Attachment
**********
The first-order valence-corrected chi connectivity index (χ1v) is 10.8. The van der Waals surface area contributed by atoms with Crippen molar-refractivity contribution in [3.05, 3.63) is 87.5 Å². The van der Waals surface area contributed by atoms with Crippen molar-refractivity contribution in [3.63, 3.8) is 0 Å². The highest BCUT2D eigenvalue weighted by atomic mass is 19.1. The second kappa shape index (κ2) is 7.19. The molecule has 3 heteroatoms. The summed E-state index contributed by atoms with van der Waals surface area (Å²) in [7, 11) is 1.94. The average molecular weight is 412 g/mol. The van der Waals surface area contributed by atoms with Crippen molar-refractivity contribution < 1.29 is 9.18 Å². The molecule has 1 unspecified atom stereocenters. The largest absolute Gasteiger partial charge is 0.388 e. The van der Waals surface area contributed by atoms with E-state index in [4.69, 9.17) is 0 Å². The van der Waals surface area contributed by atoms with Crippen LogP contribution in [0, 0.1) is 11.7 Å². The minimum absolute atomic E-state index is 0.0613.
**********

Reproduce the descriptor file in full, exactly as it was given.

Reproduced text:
The first-order valence-corrected chi connectivity index (χ1v) is 10.8. The van der Waals surface area contributed by atoms with Crippen molar-refractivity contribution in [3.05, 3.63) is 87.5 Å². The van der Waals surface area contributed by atoms with Crippen molar-refractivity contribution in [3.63, 3.8) is 0 Å². The highest BCUT2D eigenvalue weighted by atomic mass is 19.1. The second kappa shape index (κ2) is 7.19. The molecule has 3 heteroatoms. The summed E-state index contributed by atoms with van der Waals surface area (Å²) in [7, 11) is 1.94. The average molecular weight is 412 g/mol. The van der Waals surface area contributed by atoms with Crippen molar-refractivity contribution < 1.29 is 9.18 Å². The molecule has 1 unspecified atom stereocenters. The largest absolute Gasteiger partial charge is 0.388 e. The van der Waals surface area contributed by atoms with E-state index in [4.69, 9.17) is 0 Å². The van der Waals surface area contributed by atoms with Crippen LogP contribution in [0, 0.1) is 11.7 Å². The minimum absolute atomic E-state index is 0.0613.